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What to Ask

Reprinted From NCAA "Online"
NCAA Online



The following questions were developed by the NCAA Student-Athlete Advisory Committee. The committee urges prospective student-athletes to ask these types of questions during their recruitment.



Question: What positions will I play on your team?

Answer: It's not always obvious. Most coaches want to be flexible so that you are not disappointed.

Question: Describe the other players competing at the same position

Answer: If there is a former high-school all-American at that position, you may want to take that into consideration. This will give you clues as to what year you might be a starter.

Question: Can I "redshirt" my first year?

Answer: Find out how common it is to redshirt and how that will affect graduation. Does the school redshirt you if you are injured?

Question: What are the physical requirements each year?

Answer: Philosophies of strength and conditioning vary by institution. You may be required to maintain a certain weight

Question: How would you best describe your coaching style?

Answer: Every coach has a particular style that involves different motivational techniques and discipline. You need to know if a coach's teaching style does not match your learning style

Question: What is the game plan?

Answer: For team sports, find out what kind of offense and defense is employed. For individual sports, find out how you are seeded and how to qualify for conference and national championships

Question: When does the head coach's contract end?

Answer: Don't make any assumptions about how long a coach will be at a school. If the coach is losing and the contract ends in two years, you may have a new coach

Question: Describe the preferred, invited and uninvited walk-on situation

Answer: How many make it, compete and earn a scholarship? Different teams treat walk-ons differently

Question: How good is the department in my major?

Answer: Smaller colleges can have very highly rated departments. A team's reputation is only one variable to consider

Question: What percentage of players on scholarship graduate in four years?

Answer: This will tell you about the quality of their commitment to academics. The team's grade-point average also is a good indicator of the coach's commitment to academics

Question: Describe the typical class size

Answer: At larger schools, classes are likely to be larger and taught by teaching assistants. Average class size is important to the amount of attention you receive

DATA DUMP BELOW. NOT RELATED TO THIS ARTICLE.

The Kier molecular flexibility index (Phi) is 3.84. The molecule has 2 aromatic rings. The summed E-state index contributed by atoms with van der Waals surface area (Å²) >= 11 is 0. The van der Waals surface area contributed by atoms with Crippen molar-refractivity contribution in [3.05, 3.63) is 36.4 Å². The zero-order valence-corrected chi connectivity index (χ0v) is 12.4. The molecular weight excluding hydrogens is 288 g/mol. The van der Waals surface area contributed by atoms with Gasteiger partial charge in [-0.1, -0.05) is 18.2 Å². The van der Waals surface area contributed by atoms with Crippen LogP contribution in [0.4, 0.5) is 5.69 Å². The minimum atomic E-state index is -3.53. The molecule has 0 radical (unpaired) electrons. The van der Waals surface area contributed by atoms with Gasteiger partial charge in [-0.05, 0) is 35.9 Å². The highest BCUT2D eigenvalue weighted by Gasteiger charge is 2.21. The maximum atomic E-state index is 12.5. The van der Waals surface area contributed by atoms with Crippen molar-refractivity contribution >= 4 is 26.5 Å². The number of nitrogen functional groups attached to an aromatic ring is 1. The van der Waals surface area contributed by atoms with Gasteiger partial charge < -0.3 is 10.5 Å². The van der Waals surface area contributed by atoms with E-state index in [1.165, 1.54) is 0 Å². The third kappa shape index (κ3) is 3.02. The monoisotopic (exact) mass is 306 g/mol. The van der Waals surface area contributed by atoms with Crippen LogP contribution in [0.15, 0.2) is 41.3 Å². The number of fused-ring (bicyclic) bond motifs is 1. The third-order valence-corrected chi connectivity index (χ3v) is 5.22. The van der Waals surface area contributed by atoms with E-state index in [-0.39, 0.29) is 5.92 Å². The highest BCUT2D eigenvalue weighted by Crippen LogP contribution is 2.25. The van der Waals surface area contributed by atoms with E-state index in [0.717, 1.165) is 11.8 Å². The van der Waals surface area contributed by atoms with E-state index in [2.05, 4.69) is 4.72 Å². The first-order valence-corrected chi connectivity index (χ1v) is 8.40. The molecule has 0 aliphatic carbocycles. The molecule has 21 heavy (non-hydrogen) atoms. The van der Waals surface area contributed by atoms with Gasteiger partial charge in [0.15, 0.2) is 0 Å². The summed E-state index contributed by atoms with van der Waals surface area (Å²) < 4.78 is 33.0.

Question: Describe in detail your academic support program. For example: Study-hall requirements, tutor availability, staff, class load, faculty cooperation

Answer: This is imperative for marginal students. Find a college that will take the 3.000 students and help them get a 3.500 GPA

Question: Describe the typical day for a student-athlete

Answer: This will give you a good indication of how much time is spent in class, practice, studying and traveling. It also will give you a good indication of what coaches expect

Question: What are the residence halls like?

Answer: Make sure you would feel comfortable in study areas, community bathrooms and laundry facilities. Number of students in a room and coed dorms are other variables to consider

Question: Will I be required to live on campus throughout my athletics participation?

Answer: If the answer is yes, ask whether there are exceptions. Apartment living may be better than dorm living

Financial Aid

Question: How much financial aid is available for summer school?

Answer: There is no guarantee. Get a firm commitment. You may need to lighten your normal load and go to summer school in order to graduate in four years. You can take graduate courses and maintain your eligibility

Question: What are the details of financial aid at your institution?

Answer: What does my scholarship cover? What can I receive in addition to the scholarship and how do I get more aid?

Question: How long does my scholarship last?

Answer: Most people think a "full ride" is good for four years. Financial aid is available on a one-year renewable basis.

Question: If I'm injured, what happens to my financial aid?

Answer: A grant-in-aid is not guaranteed past a one-year period even for injuries. It is important to know if a school has a commitment to assist student-athletes for more than a year after they have been injured

Question: What are my opportunities for employment while I'm a student?

Answer: Find out if you can be employed in-season, out-of-season or during vacation periods. NCAA rules prohibit you from earning more than the cost of attendance during the academic year



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